Why compact? I can honestly say that I have never seen a compactor used during back fill of a residential house and I have probably seen at least 50 houses during the backfill process. The typical backfill involves slopping some bitumen compound onto the concrete (often it is sprayed), and then just dumping the dirt back into the hole. Garbage, large rocks, and all. Sometimes the excavator will attempt to tamp down the soil as he goes, but this is seldom effective. 2-3 days later the backfill is complete and construction progresses. 6 months later the sidewalks are poured. Then I come along 5-10 years later for a Pre-Purchase House inspection and all of the sidewalks are slopping towards the house. The soil settles over time when not back filled and results in a back sloped yard within the critical first 6′ out from the foundation. Now anytime it rains, all the water will pool against your foundation and don’t think they sprayed on goop is going to keep you dry. There is a reason they only call this damp proofing. For me – I will compact every 12″ per my engineer’s advise.
Thanks for visiting.
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2 Responses to “Coming out of the hole.”
Your site is great — I admire your ability and willingness to experiment in pursuit of the best job that can be done.
How are you planning to finish the basement wall at the top of the Roxul and above it up to your siding? I am building a frame house with WRC siding on a poured basement with 3 feet of basement wall above grade. I can put Roxul either below grade only or up to the siding, and I don’t know which is better. The salesman hasn’t been helpful; he said to leave it below grade and backfill directly against it and on top of its top edge. My builder says to put it all the way up to the siding — would have to cut holes where basement windows are and somehow cover the edges of the Roxul around the windows as well as its surface parallel to the walls. I can’t go as far as you with the dimple layer and gravel column, etc., but want a tidy-looking, water-repellent, durable covering if exposed, and do I need a fines-blocking covering below grade?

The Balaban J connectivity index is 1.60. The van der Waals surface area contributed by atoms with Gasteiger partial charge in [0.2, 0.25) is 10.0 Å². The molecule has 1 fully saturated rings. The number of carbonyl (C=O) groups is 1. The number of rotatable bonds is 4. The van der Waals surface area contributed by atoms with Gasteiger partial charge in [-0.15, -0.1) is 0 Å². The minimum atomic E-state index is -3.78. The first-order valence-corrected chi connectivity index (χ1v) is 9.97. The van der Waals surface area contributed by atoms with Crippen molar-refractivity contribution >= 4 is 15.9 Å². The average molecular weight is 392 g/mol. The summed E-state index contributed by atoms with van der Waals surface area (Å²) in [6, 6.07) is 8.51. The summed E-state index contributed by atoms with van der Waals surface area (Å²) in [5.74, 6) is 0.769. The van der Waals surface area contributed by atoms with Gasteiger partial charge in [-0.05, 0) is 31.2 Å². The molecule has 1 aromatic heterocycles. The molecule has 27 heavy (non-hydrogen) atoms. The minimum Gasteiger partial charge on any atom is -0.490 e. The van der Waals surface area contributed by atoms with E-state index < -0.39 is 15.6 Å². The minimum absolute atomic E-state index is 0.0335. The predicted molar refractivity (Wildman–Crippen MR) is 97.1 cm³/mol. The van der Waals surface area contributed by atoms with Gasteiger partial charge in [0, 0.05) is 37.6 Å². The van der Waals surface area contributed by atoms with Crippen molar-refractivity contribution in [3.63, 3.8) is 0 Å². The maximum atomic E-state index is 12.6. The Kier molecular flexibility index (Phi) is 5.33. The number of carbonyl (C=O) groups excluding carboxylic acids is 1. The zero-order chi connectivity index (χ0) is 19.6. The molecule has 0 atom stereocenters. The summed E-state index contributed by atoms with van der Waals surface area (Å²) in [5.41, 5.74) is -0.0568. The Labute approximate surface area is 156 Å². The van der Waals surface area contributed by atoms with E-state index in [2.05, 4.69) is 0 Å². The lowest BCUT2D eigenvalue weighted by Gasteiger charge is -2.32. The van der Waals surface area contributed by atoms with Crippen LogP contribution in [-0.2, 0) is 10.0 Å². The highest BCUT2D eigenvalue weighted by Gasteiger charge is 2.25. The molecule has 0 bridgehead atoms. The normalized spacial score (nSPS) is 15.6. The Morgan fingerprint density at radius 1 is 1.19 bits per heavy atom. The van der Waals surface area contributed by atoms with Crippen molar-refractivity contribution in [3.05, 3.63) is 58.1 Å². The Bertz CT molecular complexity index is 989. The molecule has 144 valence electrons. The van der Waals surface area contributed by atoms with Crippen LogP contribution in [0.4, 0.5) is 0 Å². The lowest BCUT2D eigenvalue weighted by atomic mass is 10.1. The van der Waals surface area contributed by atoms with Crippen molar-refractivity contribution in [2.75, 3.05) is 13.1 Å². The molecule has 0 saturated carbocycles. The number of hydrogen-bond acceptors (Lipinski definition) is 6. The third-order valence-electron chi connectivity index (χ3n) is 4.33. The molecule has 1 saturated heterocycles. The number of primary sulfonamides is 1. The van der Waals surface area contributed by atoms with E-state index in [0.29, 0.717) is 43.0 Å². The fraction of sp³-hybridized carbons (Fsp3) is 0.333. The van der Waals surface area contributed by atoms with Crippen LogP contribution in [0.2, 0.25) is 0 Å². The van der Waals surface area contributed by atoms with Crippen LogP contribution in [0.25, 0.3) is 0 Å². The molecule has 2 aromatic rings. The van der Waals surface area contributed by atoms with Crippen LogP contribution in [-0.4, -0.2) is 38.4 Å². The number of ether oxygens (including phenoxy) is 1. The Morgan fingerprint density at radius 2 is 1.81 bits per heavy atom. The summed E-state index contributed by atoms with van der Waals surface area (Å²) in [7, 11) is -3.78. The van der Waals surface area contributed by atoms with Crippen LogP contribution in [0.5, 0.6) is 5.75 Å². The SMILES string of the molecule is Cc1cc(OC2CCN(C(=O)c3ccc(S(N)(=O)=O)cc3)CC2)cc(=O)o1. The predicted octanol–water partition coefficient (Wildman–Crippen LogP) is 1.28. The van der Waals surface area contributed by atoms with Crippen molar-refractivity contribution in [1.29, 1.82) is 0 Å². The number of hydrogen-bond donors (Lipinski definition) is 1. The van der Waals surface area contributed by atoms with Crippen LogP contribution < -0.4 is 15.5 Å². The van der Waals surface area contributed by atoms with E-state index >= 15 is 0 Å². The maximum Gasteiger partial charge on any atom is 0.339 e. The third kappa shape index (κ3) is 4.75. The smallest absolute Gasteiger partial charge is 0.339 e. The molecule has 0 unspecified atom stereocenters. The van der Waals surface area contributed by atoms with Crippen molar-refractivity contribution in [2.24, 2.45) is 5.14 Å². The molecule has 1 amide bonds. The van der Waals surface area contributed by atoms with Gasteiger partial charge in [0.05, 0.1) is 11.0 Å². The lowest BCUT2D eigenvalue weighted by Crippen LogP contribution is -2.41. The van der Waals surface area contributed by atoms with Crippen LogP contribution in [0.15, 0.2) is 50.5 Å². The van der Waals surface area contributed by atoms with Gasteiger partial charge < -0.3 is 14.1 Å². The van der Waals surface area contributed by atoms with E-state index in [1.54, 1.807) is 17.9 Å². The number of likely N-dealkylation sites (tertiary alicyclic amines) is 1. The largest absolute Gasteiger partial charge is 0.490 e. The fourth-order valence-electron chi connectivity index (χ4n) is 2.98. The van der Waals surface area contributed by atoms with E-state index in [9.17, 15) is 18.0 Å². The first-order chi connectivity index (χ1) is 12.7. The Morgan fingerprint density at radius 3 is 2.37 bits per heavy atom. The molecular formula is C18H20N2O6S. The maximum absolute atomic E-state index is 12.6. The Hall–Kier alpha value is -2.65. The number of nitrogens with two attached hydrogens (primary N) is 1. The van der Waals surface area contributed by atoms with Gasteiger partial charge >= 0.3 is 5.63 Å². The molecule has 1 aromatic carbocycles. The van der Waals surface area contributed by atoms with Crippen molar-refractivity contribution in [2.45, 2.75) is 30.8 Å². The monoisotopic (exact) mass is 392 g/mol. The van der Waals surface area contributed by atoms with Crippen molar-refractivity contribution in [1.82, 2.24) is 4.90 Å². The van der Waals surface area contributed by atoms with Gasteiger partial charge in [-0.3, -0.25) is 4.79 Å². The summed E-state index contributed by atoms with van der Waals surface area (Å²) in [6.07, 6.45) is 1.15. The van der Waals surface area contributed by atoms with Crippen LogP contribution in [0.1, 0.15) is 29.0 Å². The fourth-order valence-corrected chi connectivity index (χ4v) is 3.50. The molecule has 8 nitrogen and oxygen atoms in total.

Thank you —
@Carolyn Thanks for visiting and commenting. Sorry for the late response. The app used for my comments is got a bug and not notifying me.
It is very important that the insulation continue all the way up the foundation wall and links in with the above grade wall thermal barrier. Any gap would severely diminish the overall walls R-Value, especially of the potion of the foundation above grade is not insulated.
For my assembly I continued the torch on membrane to the top of the foundation stub. I then will lap my self adhered wall sheathing membrane down over the torch on membrane providing the continuity of the air barrier.
The insulation will then continue from below grade to above grade and on up the wall. See https://goo.gl/rwMeBD for a slightly dated representation (I will not be doing the skirt or the outer bump-out layer of insulation below grade.
I will be covering the exterior of the insulation with Hardie panel (cement board) just friction fit between the underside of the flashing above this interface and a rebate I will create in the sidewalk. But I only have 6″ to cover. You will need to figure out a way to mechanically fasten a protection board. The best option I have seen for this in my research is to embed threaded S.S. threaded rod into the foundation (SS is less conductive than carbon steel) using drilled anchors, and then bolting vert furring strips over the threaded rods. Use 3/4 material furring and countersink the end of the rod and nut. You can then screw the protection panel to the furring strips. The threaded rod can by quite small (1/4″ ?) and is spaced 24″ horizontally and vertically.
There are other methods (like covering with wire and applying stucco), but the above seems to be the cleanest looking and easiest/cost effective to install.